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Randomly connected recurrent neural circuits have proven to be very powerful models for online computations when a trained memoryless readout function is appended. Such Reservoir Computing (RC) systems are commonly used in two flavors: with analog or binary (spiking) neurons in the recurrent circuits. Previous work showed a fundamental difference between these two incarnations of the RC idea. The performance of a RC system built from binary neurons seems to depend strongly on the network connectivity structure. In networks of analog neurons such dependency has not been observed. In this article we investigate this apparent dichotomy in terms of the indegree of the circuit nodes. Our analyses based amongst others on the Lyapunov exponent reveal that the phase transition between ordered and chaotic network behavior of binary circuits qualitatively differs from the one in analog circuits. This explains the observed decreased computational performance of binary circuits of high node indegree. Furthermore, a novel meanfield predictor for computational performance is introduced and shown to accurately predict the numerically obtained results. 1
Compact hardware liquid state machines on FPGA for realtime speech recognition
 NEURAL NETWORKS
, 2008
"... Hardware implementations of Spiking Neural Networks are numerous because they are well suited for implementation in digital and analog hardware, and outperform classic neural networks. This work presents an application driven digital hardware exploration where we implement realtime, isolated digit ..."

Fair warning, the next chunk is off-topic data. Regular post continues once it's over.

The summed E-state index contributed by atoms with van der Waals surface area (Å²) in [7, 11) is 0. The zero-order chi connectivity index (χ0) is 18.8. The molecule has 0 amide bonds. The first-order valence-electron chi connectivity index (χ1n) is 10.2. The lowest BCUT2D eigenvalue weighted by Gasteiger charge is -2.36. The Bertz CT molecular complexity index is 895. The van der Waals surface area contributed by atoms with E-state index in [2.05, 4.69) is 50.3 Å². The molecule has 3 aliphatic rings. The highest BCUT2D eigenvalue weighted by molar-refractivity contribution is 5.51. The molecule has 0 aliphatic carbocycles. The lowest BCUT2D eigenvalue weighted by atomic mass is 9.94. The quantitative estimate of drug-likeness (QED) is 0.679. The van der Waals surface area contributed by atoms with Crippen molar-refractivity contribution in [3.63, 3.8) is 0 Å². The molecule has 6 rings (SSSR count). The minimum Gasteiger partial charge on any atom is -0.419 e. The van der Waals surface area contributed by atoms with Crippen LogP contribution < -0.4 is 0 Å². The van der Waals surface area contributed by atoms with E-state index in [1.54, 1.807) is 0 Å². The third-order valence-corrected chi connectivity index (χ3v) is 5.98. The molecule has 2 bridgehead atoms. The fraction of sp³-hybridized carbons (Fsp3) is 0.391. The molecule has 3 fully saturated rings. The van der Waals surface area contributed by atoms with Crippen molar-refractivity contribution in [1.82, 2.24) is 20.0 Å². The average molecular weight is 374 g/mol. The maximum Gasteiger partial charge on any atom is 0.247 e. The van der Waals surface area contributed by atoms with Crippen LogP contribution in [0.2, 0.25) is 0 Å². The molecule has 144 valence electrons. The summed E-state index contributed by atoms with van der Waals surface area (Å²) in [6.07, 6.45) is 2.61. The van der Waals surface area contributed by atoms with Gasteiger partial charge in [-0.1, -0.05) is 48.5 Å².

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Cited by 11 (4 self)
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Hardware implementations of Spiking Neural Networks are numerous because they are well suited for implementation in digital and analog hardware, and outperform classic neural networks. This work presents an application driven digital hardware exploration where we implement realtime, isolated digit speech recognition using a Liquid State Machine. The Liquid State Machine is a recurrent neural network of spiking neurons where only the output layer is trained. First we test two existing hardware architectures which we improve and extent, but that appear to be too fast and thus area consuming for this application. Next, we present a scalable, serialized architecture that allows a very compact implementation of spiking neural networks that is still fast enough for realtime processing. All architectures support leaky integrateandfire membranes with exponential synaptic models. This work shows that there is actually a large hardware design space of Spiking Neural Network hardware that can be explored. Existing architectures only spanned part of it.
Reservoir computing approaches to recurrent neural network training